So you go to your OB/GYN (Obstetrician/Gynecologist) every check up, and the nurse checks your blood pressure. Then she does this little thing you hate, she checks your weight. As if any pregnant woman needs a reminder of how much weight she’s gaining! You stand there like a middle school student waiting for your test results. Just like I did. Did you gain too much? Too little? Just enough? What is enough exactly anyway?
According to the “Weight Gain During Pregnancy guidelines” (PDF) published by Institute of Medicine (IOM) 11.5-16 kg (25-35 lbs) is the recommended gestational weight gain (GWG) during the whole pregnancy. That is for a woman who had an average BMI (Body Mass Index) before pregnancy. Or in really simplified terms, if the expectant mother was average weight before pregnancy.
However, the amount of weight recommended for each woman is different depending on her BMI before pregnancy. To calculate your BMI please enter your weight, height, age and sex before pregnancy in the tool below.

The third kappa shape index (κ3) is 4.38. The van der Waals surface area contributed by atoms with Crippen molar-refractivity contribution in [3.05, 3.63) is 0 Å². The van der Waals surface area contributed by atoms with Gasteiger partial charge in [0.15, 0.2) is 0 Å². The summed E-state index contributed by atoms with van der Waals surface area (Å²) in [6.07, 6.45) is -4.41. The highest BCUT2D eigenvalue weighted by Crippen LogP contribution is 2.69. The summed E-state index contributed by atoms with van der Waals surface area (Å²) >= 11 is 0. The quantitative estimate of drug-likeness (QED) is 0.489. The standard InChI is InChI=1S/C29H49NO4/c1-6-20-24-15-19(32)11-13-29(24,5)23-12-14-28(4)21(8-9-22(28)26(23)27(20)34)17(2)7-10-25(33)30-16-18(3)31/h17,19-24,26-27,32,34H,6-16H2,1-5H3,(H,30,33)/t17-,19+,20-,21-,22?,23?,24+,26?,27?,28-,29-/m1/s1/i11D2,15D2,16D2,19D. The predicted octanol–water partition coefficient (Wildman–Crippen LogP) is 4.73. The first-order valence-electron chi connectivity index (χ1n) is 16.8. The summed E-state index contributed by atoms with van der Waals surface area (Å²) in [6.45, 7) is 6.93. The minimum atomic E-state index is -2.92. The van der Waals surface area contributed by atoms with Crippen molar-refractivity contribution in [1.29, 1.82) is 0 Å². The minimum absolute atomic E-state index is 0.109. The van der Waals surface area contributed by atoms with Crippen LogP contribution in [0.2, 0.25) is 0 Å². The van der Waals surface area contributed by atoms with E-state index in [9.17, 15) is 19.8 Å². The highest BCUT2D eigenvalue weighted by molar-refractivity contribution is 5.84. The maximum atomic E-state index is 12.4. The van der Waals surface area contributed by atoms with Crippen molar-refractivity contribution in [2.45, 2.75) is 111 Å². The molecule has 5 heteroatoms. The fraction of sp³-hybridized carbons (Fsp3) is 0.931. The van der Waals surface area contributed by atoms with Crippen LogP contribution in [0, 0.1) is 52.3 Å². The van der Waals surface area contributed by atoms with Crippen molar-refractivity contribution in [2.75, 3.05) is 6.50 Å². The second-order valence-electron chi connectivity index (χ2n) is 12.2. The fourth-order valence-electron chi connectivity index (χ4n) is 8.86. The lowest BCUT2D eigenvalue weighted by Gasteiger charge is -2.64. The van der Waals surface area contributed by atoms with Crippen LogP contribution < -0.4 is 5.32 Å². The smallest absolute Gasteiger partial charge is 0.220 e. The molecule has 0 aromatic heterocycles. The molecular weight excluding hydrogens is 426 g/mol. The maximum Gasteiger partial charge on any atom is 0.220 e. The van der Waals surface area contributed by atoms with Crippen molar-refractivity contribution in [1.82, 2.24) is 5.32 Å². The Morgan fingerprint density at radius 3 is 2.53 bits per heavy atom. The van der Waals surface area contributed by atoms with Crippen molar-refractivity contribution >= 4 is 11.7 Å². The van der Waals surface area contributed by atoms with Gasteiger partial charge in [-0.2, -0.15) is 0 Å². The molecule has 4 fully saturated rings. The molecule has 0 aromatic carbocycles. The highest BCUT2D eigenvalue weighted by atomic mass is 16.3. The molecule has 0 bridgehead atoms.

Click on the BMI that you received
What’s funny is that these weight ranges are “generous”. In the 1970’s according to an National Research Council (NRC report), the average ranged was 9.1–11.3 kg. I think I gained that much in the last trimester alone!
Read: The big Fear: Weight Gain during Pregnancy for the full details of the disadvantages of weight gain during pregnancy.
- Always make sure you are on track
- Take the recommended vitamins and supplements
- Choice of food is just as important as amount of food. So choose carefully. Food choices should be healthy and full of vitamins. Those choices are NOT be junk food, including burgers, candies, and the ultimate sucker chips.
- Read Exercise During Pregnancy. Exercise is one of the best things you do for yourself and for your baby during pregnancy.
You can check out this really really cool Healthy Weight Gain Tool by Institute of Medicine for pregnancy recommendations.
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